After the second tour in 2005, Nick Sanders left the band to pursue other musical endeavors. The band immediately began writing for what would become a full-length record. After Nick left, Riley was kicked out because of his musical differences. During this process this left Reed, Freeman and Burke to write and record the bulk of the record by themselves at their home studio, Sugarwood Studios in Winter Park, FL. To help assist with guitar tracks and other instrumentation, the band brought in good friend Wes Jones, then of Apollo Quartet to record on the album. After months of recorded, the album, titled The Great Compromise, was completed in the Fall of 2006 and released in January 2007. After initial recording was done, Samantha Christine (guitar) and Alexis Hamlin-Vogler (keyboards vovals) joined the band.
The Great Compromise was a significant step for the band, with a larger departure from their previous two recordings. The album feature much more musical experimentation with electronic equipment such as drum machines and sequencers. These changes did not deter fans and even gained the band a larger following, especially among music critics. Amplifier Magazine stated "Kingsbury has crafted a record that somehow encourages dark introspection while discouraging the puerile moping that’s too often present in contemporary rock and folk music. There’s nothing pedantic about these jarring tunes; instead, the listener is privileged to ingest and absorb song after song of intricate minor key progressions performed by rather talented artisans," and REAX Magazine called the album "mesmerizing." The band toured throughout Florida and the Eastern U.S. heavily in support of The Great Compromise and it is reported that the band has sold out of the album and is debating whether or not to press more copies for distribution.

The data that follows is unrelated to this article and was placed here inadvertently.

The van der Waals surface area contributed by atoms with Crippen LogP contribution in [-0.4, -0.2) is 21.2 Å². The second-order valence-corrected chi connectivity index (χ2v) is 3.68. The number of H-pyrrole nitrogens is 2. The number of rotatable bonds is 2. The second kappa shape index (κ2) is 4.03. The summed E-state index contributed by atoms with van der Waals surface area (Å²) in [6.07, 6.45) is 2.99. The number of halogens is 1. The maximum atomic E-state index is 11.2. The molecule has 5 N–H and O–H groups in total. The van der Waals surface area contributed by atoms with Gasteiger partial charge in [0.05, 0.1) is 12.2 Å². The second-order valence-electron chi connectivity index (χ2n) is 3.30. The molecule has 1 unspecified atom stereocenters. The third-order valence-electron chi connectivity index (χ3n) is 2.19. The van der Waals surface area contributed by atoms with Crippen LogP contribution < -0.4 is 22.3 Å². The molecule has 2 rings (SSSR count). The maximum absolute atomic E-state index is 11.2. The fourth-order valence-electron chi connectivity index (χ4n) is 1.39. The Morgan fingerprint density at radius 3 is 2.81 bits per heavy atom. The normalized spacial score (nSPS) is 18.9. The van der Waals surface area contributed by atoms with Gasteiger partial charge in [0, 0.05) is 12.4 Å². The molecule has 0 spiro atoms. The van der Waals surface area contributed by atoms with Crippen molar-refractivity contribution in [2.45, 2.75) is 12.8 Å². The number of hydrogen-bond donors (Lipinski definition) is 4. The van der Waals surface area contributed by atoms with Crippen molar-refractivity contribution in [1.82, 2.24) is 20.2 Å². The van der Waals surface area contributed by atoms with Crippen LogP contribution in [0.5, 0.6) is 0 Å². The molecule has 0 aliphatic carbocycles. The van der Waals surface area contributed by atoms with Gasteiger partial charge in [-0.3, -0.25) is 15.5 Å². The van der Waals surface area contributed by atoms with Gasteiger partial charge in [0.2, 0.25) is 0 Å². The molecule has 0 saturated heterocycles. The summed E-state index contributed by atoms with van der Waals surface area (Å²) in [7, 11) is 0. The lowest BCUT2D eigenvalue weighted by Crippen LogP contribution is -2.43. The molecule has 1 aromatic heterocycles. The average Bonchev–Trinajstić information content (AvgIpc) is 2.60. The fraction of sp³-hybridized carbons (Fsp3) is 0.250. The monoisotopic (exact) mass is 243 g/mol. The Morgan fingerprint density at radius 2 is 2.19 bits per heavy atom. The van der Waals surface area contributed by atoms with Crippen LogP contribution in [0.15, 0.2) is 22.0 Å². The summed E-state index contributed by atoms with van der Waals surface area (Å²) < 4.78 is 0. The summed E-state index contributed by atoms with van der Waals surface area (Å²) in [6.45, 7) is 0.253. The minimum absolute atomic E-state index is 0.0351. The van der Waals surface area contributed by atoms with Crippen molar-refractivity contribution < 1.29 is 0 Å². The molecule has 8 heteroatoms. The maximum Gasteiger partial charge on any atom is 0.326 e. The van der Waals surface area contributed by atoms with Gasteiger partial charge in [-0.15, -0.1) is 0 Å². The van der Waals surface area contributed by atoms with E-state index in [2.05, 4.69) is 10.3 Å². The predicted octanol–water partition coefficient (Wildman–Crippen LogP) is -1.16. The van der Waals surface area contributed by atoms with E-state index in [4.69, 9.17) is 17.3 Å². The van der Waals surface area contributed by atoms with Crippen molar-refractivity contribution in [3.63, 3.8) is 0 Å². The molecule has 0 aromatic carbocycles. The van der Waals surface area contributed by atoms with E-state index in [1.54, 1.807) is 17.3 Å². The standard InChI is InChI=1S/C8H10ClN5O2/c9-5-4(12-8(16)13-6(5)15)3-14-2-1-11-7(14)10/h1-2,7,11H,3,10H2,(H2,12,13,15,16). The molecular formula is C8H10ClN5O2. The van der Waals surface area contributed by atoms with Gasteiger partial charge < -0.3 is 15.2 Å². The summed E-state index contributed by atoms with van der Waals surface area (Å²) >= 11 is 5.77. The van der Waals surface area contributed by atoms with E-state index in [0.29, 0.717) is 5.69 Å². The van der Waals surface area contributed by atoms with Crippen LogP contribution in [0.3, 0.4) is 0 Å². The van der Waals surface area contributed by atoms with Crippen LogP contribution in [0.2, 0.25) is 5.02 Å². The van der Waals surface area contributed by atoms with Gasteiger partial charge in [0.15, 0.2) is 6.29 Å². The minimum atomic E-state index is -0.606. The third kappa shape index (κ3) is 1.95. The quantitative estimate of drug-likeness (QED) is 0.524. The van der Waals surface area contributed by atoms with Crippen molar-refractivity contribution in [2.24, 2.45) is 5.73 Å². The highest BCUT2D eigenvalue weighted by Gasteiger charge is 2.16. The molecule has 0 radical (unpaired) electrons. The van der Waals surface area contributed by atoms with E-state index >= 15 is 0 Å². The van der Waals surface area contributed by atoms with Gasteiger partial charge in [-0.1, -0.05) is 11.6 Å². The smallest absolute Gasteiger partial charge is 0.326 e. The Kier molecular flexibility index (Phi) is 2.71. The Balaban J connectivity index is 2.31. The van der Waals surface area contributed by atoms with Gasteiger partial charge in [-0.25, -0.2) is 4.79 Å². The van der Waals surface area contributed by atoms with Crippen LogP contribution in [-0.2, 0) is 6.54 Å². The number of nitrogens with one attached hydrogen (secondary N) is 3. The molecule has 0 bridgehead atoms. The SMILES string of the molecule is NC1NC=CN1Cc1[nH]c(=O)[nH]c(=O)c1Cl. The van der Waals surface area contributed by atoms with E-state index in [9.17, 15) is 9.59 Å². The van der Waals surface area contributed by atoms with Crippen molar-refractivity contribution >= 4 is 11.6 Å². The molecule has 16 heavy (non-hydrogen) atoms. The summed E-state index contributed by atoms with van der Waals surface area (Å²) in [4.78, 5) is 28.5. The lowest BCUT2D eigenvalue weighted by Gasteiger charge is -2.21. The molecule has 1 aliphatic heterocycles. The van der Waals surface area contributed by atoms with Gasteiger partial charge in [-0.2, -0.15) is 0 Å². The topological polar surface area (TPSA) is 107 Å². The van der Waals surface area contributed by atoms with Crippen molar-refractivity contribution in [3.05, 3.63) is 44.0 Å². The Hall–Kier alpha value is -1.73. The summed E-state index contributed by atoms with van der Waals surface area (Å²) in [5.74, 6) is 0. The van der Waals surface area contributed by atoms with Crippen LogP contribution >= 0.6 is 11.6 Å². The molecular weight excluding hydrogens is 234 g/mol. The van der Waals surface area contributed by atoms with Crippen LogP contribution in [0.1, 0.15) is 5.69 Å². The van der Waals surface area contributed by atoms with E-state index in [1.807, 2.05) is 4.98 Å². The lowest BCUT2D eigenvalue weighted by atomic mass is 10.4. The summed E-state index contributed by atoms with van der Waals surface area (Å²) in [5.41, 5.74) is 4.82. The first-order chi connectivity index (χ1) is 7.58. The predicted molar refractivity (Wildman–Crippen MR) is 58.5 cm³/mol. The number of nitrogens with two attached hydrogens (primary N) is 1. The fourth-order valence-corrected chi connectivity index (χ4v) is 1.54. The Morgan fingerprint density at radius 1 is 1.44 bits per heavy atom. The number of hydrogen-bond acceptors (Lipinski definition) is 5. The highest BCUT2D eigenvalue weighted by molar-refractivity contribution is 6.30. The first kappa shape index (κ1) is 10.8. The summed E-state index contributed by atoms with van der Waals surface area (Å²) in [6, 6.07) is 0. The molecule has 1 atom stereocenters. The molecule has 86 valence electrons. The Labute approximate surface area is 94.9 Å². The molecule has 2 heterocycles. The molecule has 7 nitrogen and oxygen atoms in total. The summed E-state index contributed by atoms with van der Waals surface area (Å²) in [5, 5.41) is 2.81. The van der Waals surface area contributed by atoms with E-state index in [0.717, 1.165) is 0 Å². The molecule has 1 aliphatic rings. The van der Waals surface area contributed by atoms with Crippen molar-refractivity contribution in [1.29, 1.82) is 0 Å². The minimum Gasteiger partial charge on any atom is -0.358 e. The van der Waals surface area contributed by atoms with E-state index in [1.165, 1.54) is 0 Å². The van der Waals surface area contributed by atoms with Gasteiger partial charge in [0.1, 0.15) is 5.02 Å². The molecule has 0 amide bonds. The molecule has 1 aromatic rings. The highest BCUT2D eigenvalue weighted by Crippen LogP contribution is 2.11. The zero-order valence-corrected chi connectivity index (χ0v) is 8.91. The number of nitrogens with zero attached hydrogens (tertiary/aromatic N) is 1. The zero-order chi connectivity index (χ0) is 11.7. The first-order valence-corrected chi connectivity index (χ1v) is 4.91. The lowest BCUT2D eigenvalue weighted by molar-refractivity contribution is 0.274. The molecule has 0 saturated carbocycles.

Following the success of The Great Compromise, Hamlin-Vogler left the band to pursue a career in cosmetology. Subsequently, the band has been a four-piece ever since.
In 2008, the band set out to write and record the follow-up to The Great Compromise, a six-song EP titled Lie to Me. This release saw the band continuing to push the envelope musically, becoming much more experimental. Two of the tracks on Lie to Me are purely ambient electronic instrumental tracks. In an even further departure from the past, the band decided to digitally release the EP for free via download on their brand new website. As the band notes on their website, Lie to Me will be "the first of a series of recordings released for free on the bands recently rebuilt website, kingsburymusic.net."
The band is currently self-promoting the new EP, with help from Post Records and gearing up for a slew of shows in 2009 to support the recording. Also, there are plans for music videos and other endeavors, which will most likely all be available via the band's website.
Bruce Reed - Vocals, Guitar (2003–present)
Mark Freeman - Bass (2003–present)
T.J. Burke - Drums and programming (2003–present)
Samantha Christine - Guitars (2006–present)
Nick Anderson - Guitars (2003–2005)
Riley Anderson - Keyboards (2003–2005)
Alexis Hamlin-Vogler - Keyboards, Vocals (2006–2007)
The Great Compromise (2007)
This Place is Coming Down (2004)
The Open Sea (2005)
Lie to Me (2008)
- Lost At Sea Magazine
- Delusions of Adequacy[dead link]
- Orlando Weekly
- Amplifier Magazine[dead link]
- REAX Magazine[dead link]
- Ceremony - A New Order Tribute